• the Atomic Energy Act, as amended by the Price-Anderson Act of 1957, 42 USC section 2210(d) (this provides indemnification for the risk of a substantial nuclear incident);
  • the Federal Aviation Act, as amended, 49 USC section 1531 et seq (this provides indemnification for aircraft operations risks necessary to carry out US foreign policy); and
  • the National Aeronautics and Space Act, as amended, 42 USC 2458b (providing for indemnification for damages related to the launch, operation or recovery of space vehicles).

Government contractors can also raise a legal defence for tort liability in state and federal law suits known as the ‘government contractor defence’. While not an indemnification or absolute defence, this legal argument can protect contractors in cases where third parties sustain injuries from defects in products or equipment supplied or built to specifications under a government contract. This legal defence has also been successfully used to protect contractors providing services to the government. The government does not typically require contractors to indemnify the government. However, the government does often require that contractors obtain insurance or demonstrate self-­insurance as set forth in clauses such as FAR 52.228-5, -7 and -8, and DFARS 252.247-7007. The government also frequently requires irrevocable letters of credit and performance and payment bonds from contractors, as set forth in FAR 52.228-14, -15 and -16.

Limits on liability

Can the government agree to limit the contractor’s liability under the contract? Are there limits to the contractor’s potential recovery against the government for breach?

Yes. Government limitations of contractor liability are standard contract clauses at FAR 52.246-23, -24 and -25, which are utilised in procurements over the simplified acquisition threshold (generally US$250,000). The government also uses a very simple limitation of government liability clause at FAR 52.216-24 for letter contracts, where the government issues an abbreviated contract for expediency in the anticipation of finalising a full contract at a later date. On the other hand, contractors are limited in their recovery against the government for breach, based on the form of pricing in the contract.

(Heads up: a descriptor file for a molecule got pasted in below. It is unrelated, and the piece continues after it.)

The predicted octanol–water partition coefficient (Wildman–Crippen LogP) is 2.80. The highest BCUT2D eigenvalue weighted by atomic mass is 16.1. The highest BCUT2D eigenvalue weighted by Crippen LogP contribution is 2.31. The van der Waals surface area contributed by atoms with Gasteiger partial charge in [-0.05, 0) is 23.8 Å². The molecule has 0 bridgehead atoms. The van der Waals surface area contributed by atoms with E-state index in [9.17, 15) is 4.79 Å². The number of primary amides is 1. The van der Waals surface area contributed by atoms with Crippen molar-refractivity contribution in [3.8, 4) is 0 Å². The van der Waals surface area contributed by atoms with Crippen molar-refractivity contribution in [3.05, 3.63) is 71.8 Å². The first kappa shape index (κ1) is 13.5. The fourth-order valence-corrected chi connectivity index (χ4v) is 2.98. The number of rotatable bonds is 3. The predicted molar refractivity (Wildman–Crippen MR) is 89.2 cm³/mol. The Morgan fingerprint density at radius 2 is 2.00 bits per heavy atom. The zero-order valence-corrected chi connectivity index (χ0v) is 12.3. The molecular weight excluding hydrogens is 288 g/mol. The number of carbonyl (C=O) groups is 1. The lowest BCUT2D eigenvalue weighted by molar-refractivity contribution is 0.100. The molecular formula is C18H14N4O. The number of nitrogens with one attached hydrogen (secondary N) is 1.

The federal government uses a variety of contract types, including fixed-price, cost-type and time-and-materials contracts. Under a fixed-price contract, the government’s liability will usually be limited to the total contract price, unless the contract contains a price adjustment clause and the government either constructively or actually changes the contract. Under cost-type and time-and-materials contracts, the government is generally liable for actual allowable costs incurred by the contractor in performance of the contract but only up to a ceiling amount. Cost-type and time-and-materials contracts must contain either the limitation-of-costs or limitation-of-funds clause, at FAR 52.232-20 and 52.232-22, respectively. These clauses, discussed further below, limit the total liability of the government in order to comply with the Anti-Deficiency Act described above.

Risk of non-payment

Is there risk of non-payment when the government enters into a contract but does not ensure there are adequate funds to meet the contractual obligations?